By allowing all schools who met eligibility criteria to participate, we found that among the 90 TTS schools reported in this study, 25.6% participated in a subsidized lunch program, compared with 38.1% of schools that did not implement TTS. Our hope is  to enroll more schools into the TTS program. The Health Department school liaisons have and will continue to reach out to schools to encourage implementation of TTS. The publication of our findings in the MMWR supports this strategy and its outcomes. Since publication, more schools in Lake County have expressed interest in participating.

Health Department costs associated with implementation include staffing five teams of 3-7 contact tracers each led by a team lead and overseen by two coordinators who were trained and specialized in working with schools implementing TTS. Additionally, four community liaisons facilitated data-sharing between schools and contact tracers. As the number of TTS schools grew, more teams of contact tracers were reassigned from routine case investigation/contact tracing and trained on TTS school exposure investigations. In addition, Health Department staff collected data and reviewed the testing, TTS, and quarantine recommendations provided by school nurses. The contact tracers were employed under a $3 million grant awarded by IDPH for six months.

The cost for a school to implement TTS is unknown. The Illinois State Board of Education provided a large amount of money to schools to install and implement mitigation strategies to keep children/staff safe. Schools used some of these funds to hire contact tracers or contract with a third-party medical/laboratory group to assist with administering and reporting test results to parents, the Health Department, and IDPH. Schools that may not have had the forethought to use the funding for staff to implement TTS, had difficulty in keeping up with the number of cases as the disease burden increased in the community. IDPH provided free testing resources to all Illinois schools through the University of Illinois Shield Program (saliva test) and by contracting with Abbott to purchase and distribute antigen test kits to schools via local health departments. In a survey provided to school nurses, a majority of respondents recommended 1-2 full-time staff for each school dedicated to implementing TTS. This includines identification of cases, contact tracing to identify close contacts, testing, documenting, reporting results, informing parents, and collecting data and providing it to the Health Department. If we were to estimate the cost of 1-2 full-time staff, we could take the hourly cost of one Health Department contact tracer ($23/hr) and estimate that $24,000–$48,000 were needed to employ the staff necessary to implement TTS for a school semester (6 months). However, please note, some schools utilized other staff from other programs/departments (i.e., athletics, school administration) to assist in TTS rather than hiring.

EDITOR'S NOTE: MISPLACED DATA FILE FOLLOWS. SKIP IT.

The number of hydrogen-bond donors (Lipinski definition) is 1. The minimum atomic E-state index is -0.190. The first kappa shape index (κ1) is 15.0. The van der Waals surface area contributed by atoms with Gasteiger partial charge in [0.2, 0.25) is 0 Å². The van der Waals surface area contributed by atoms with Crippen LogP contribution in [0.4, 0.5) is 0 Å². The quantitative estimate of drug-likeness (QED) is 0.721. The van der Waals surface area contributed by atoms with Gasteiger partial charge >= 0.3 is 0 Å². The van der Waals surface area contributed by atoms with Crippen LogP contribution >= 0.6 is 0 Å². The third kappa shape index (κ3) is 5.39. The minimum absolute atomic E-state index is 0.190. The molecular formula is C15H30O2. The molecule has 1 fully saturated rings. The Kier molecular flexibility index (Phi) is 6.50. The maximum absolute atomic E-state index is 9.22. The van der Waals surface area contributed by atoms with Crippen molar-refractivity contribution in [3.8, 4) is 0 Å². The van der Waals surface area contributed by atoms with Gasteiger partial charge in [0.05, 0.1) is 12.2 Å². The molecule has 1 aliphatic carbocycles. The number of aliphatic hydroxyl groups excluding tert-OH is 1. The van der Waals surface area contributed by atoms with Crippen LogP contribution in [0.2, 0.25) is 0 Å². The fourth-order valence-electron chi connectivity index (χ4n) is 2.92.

The objective was to evaluate the impact of TTS on the secondary and tertiary transmission of COVID-19 by type of school exposure and grade level. During August 9October 29, 2021, 90 schools implementing TTS (representing 53.7% [6,267] of staff members and 53.4% [65,384] of students in Lake County public/charter schools) reported 258 COVID-19 cases. No secondary cases among staff members or teachers were identified during the 12-week evaluation period. Among 1,068 close contacts eligible for TTS, 1,035 (97%) participated. Of 1,035 students and staff members enrolled in TTS, secondary attack risk was 1.5% (16 TTS students received a positive SARS-CoV-2 test result). The most likely locations of COVID-19 exposure among TTS participants were school buses (56%), classrooms (32%), and school-sanctioned sports (7%); the secondary attack risks were 1.5%, 0.6%, and 6.5%, respectively. Secondary transmission was lowest in elementary schools (1.1%), followed by middle schools (1.3%), and high schools (4.9%). Assuming a maximum of eight missed school days for every 10-day quarantine, an upper limit estimate of 8,152 in-person learning days were saved among close contacts. There was no evidence of transmission from school-based close contacts who subsequently received a positive SARS-CoV-2 test result while in TTS, although nine tertiary cases were identified among household contacts, four of whom were fully vaccinated.

School nurses and/or designees identified and reported case and close contact information to the Health Department via Research Electronic Data Capture (version 11.2.6; IDPH) (RedCap). Health Department contact tracers interviewed parents of close contacts for additional details and to identify exposures outside of school. Data were supplemented with the Salesforce contact tracing management system, Illinois' National Electronic Disease Surveillance System (I-NEDSS), and the Illinois state vaccination registry. Data were analyzed with SAS Programming (9.4). Among TTS participants, secondary cases were defined as contacts who received a positive SARS-CoV-2 test result within 14 days after exposure to an index patient. Secondary attack risk was defined as number of TTS participants who received a positive SARS-CoV-2 test result within 14 days after exposure divided by total number of TTS close contacts. Tertiary cases were defined as contacts who received a positive SARS-CoV-2 test result within 14 days after exposure to a secondary case.